Does $\mathbb{E}\left[X\right]=\infty$ imply $\mathbb{E}\left[X^{2}\right]=\infty$?

I'm trying to prove that if $\mathbb{E}\left[X\right]=\infty$ then $\mathbb{E}\left[X^{2}\right]=\infty$ for every random variable $X$.

I know that if $X(w)>1$ I'll get that $X^2(w)>X(w)$ so $\mathbb{E}\left[X^{2}\right]\ge\mathbb{E}\left[X\right]$

and if $X(w)\le1$ then $X^2(w)\le X(w)$ so

$\mathbb{E}\left[X^{2}\right]=\sum\nolimits _{w\in\Omega}X^{2}\left(w\right)\cdot p(w)\le\sum\nolimits _{w\in\Omega}1\cdot p(w)=1$

But how do I prove it when some of the $w\in \Omega$ are larger than 1 and some are less ?

Is this even the right way to prove this ?

• Hint: try to condition $\mathbb{E}[X^2]$ on "$X \geq 1$" and "$X < 1$" (or perhaps $|X|$ instead of $X$).
– Gnuk
Commented Dec 26, 2016 at 13:17
• @Arthur Thank you' i've edited the title. Commented Dec 26, 2016 at 13:21
• @HarrySmit could you please tell me how you would handle a radnom variable $Im(X)\in [0,\infty)$ ? This is my problem with this kind of prove. Commented Dec 26, 2016 at 16:19

By Jensen's inequality we know that for convex $f$

$$f\left(\operatorname{E}[X]\right) \leq \operatorname{E}\left[f(X)\right]$$

The fact that $\operatorname{E}[X]=\infty \implies \operatorname{E}\left[ X^2 \right] = \infty$ follows from the observation that $f(x)=x^2$ is convex.

Edit: As referenced in the comments below, for this argument to be rigorous, one needs to multiply inside the expectation by $\mathbf 1(\vert X \vert \leq k)$, apply Jensen's inequality, and then take $k \to \infty$ with an appeal to the monotone convergence theorem.

• I am uncomfortable with the application of Jensen's inequality to infinite quantities. I think a very rigorous proof should use a sequence $X_n$ of random variables with limit $X$, each one having a finite $E(X)$ and a finite $E(X^2).$ Commented Dec 26, 2016 at 14:26
• @JeanMarie Fair -- I should probably multiply inside the expectation by $\mathbf 1( \vert X \vert \leq k)$ and let $k \to \infty$, but that development may demand more than the OP's question suggests they know. I'll edit my answer to include a reference to it for completeness. Commented Dec 26, 2016 at 17:04
• I agree. Sometimes being too rigorous can blur the message... Commented Dec 26, 2016 at 17:15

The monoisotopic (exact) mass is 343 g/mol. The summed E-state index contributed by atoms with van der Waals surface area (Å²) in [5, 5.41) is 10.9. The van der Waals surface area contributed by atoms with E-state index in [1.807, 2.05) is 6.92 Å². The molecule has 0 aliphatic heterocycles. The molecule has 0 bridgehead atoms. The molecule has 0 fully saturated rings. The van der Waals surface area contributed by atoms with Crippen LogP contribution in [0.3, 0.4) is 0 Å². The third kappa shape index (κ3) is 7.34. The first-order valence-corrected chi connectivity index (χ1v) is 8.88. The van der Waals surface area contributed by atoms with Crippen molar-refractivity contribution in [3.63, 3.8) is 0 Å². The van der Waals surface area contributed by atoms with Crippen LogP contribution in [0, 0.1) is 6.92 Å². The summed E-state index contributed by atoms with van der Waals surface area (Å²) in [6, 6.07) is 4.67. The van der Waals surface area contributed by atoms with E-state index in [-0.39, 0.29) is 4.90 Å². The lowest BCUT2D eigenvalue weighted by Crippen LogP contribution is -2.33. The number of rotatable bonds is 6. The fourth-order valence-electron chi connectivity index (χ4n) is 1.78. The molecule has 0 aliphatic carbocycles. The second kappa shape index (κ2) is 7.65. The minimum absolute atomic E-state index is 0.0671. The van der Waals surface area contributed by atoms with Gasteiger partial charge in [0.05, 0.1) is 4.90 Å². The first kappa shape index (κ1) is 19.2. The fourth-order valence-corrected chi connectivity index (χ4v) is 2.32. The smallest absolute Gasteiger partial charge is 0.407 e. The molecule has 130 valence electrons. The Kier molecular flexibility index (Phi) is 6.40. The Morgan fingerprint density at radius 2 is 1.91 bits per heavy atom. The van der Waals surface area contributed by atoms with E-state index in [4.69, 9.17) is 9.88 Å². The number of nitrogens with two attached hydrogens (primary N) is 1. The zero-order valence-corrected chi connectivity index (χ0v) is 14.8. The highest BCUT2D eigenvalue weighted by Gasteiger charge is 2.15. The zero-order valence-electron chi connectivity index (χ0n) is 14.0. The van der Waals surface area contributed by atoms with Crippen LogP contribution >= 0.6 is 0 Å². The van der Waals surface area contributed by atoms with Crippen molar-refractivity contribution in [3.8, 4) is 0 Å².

Proof that if $E[X]=\infty$ then $E[X^2]=\infty$ :
First note that $\int_{-1}^1xf_X(x)dx<=1$ and so if $E[X]=\infty$ then $\int_{\infty}^{-1}xf_X(x)dx+\int_1^{\infty}xf_X(x)dx=\infty$ and so $$E[X^2]>=\int_{\infty}^{-1}x^2f_X(x)dx+\int_1^{\infty}x^2f_X(x)dx>=\int_{\infty}^{-1}xf_X(x)dx+\int_1^{\infty}xf_X(x)dx=\infty$$

Note that $$0\leq\text{Var} X=E(X-EX)^{2}=EX^2-(EX)^2$$ so that $$(EX)^2\leq EX^2.$$ Hence $$EX=\infty \implies EX^2=\infty.$$

• But if $E[X] = \infty$, $Var[X]$ doesn't exist. The ordinary rules of algebra don't apply to $\infty$. Commented Jun 21, 2018 at 11:25

By the Cauchy-Schwarz inequality the contrapositive is available: $$E|X|\leq\sqrt{EX^2}$$ implies that if $EX^2<\infty$ then even $E|X|<\infty$.

Edit: If it was not already clear, $E|X|<\infty$ leads to $EX<\infty$.

• It's hard to tell from the little you've written whether this is even a contrapositive (i.e. an equivalent) for the claim asked about in the Question. If possible, please clarify and justify with additional detail. Commented Jan 15, 2017 at 21:06
• Sure thing, now it's done.
– mbe
Commented Jan 15, 2017 at 21:11
• I'm doubtful of your use of absolute values, which do not appear in the Question (those are square brackets, indicating the scope of the expectation operator). Commented Jan 15, 2017 at 21:15

It is a fact that for finite measure spaces, every $L^2$ function is $L^1$. (In fact, every $L^p$ function is $L^q$ when $p>q\geq1$.) Your claim follows from the observation that $X^2$ is nonnegative, so $E[X^2]$ is either finite or infinite.